11 Mar Local history with Betty Laver | Action at Fry Park
In 1950 the Port Curtis Rugby League competition consisted of three clubs and these were Valleys, Wallabies and Western Suburbs. At this time, it was decided that independent headquarters were needed for the league, instead of sharing the showgrounds with other sports. The Gladstone Rugby League committee found land on the corner of Dawson Road and Glenlyon Street that they could lease from the Gladstone Town Council and this was an ideal spot for the league at that time. The dressing sheds from the showgrounds were shifted over to the new grounds by Marley Brown who carried it over piece by piece. The Leagues new home was called Fry Park (Later Rigby Park Hockey Fields) and was opened on 15 th April 1951. It was named after Alfred Stroud Fry who was a great lover of sport and a former alderman of the town. It was not until the Annual General Meeting on 26 th February 1952 that the Port Curtis Amateur Rugby League changed its name to Gladstone Rugby League.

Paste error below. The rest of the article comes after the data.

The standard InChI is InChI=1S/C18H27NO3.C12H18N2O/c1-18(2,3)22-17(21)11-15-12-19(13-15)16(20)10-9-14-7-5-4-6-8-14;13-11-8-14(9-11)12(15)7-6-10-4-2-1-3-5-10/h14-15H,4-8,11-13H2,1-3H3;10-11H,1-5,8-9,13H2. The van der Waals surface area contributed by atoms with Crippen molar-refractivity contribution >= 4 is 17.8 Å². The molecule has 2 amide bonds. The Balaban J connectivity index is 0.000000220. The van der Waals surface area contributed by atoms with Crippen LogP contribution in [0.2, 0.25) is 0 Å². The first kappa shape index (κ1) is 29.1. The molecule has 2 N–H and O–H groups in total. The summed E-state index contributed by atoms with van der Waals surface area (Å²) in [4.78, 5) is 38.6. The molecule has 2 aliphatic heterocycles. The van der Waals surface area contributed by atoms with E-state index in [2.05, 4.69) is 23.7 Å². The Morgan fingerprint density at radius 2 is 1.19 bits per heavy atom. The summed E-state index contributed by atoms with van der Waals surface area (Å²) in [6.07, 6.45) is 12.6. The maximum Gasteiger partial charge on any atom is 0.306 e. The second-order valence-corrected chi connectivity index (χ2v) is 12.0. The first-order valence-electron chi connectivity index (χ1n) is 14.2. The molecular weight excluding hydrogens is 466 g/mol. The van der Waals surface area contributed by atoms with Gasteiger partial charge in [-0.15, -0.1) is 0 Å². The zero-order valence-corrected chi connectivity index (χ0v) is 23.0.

The positioning of Fry Park caused untold problems during the games as it was common for the ball-boys to have to retrieve the footballs from off the roads or over on the tennis courts. After they had been playing on Fry Park for a time, the Valley Club built a new dressing shed to relieve a little of the congestion in this area. With the construction of a new jailhouse at the police station, the old ones were acquired by the Gladstone Rugby League and shifted to Fry Park to use as an office, change room for referees and a meeting room. Seating became a problem with the wooden stands ready to fall apart. Wests Club stepped in for these work and erected substantial stands for the grounds. This was at a time when Gladstonites, loved, ate, and drank rugby league and Splinter Hamilton was at the gate every Sunday selling tickets. George Walker was the timekeeper, who rang the bell for half and full time, and Jimmy Lewola, with his theatrical knowledge, manned the PA system.